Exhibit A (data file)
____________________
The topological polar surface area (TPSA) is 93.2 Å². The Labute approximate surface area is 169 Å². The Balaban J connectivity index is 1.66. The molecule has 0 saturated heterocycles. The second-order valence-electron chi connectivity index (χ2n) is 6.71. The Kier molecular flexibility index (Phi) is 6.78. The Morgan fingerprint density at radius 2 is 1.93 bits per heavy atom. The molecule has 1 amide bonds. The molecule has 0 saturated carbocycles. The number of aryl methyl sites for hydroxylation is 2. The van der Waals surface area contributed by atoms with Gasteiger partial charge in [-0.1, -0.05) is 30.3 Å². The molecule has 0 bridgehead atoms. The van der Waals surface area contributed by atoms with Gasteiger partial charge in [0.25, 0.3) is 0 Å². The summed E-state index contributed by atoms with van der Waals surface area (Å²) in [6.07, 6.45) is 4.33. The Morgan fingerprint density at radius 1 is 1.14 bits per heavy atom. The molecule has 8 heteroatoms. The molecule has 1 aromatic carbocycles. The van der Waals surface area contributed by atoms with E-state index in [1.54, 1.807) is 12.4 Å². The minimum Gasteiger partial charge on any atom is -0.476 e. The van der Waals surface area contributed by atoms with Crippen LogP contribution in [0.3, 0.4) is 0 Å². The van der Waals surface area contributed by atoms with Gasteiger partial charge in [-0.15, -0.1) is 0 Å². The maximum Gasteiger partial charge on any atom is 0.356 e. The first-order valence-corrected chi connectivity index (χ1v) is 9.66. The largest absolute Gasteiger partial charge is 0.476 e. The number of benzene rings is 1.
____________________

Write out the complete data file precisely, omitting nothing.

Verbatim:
The topological polar surface area (TPSA) is 93.2 Å². The Labute approximate surface area is 169 Å². The Balaban J connectivity index is 1.66. The molecule has 0 saturated heterocycles. The second-order valence-electron chi connectivity index (χ2n) is 6.71. The Kier molecular flexibility index (Phi) is 6.78. The Morgan fingerprint density at radius 2 is 1.93 bits per heavy atom. The molecule has 1 amide bonds. The molecule has 0 saturated carbocycles. The number of aryl methyl sites for hydroxylation is 2. The van der Waals surface area contributed by atoms with Gasteiger partial charge in [-0.1, -0.05) is 30.3 Å². The molecule has 0 bridgehead atoms. The van der Waals surface area contributed by atoms with Gasteiger partial charge in [0.25, 0.3) is 0 Å². The summed E-state index contributed by atoms with van der Waals surface area (Å²) in [6.07, 6.45) is 4.33. The Morgan fingerprint density at radius 1 is 1.14 bits per heavy atom. The molecule has 8 heteroatoms. The molecule has 1 aromatic carbocycles. The van der Waals surface area contributed by atoms with E-state index in [1.54, 1.807) is 12.4 Å². The minimum Gasteiger partial charge on any atom is -0.476 e. The van der Waals surface area contributed by atoms with Crippen LogP contribution in [0.3, 0.4) is 0 Å². The van der Waals surface area contributed by atoms with Gasteiger partial charge in [-0.15, -0.1) is 0 Å². The maximum Gasteiger partial charge on any atom is 0.356 e. The first-order valence-corrected chi connectivity index (χ1v) is 9.66. The largest absolute Gasteiger partial charge is 0.476 e. The number of benzene rings is 1.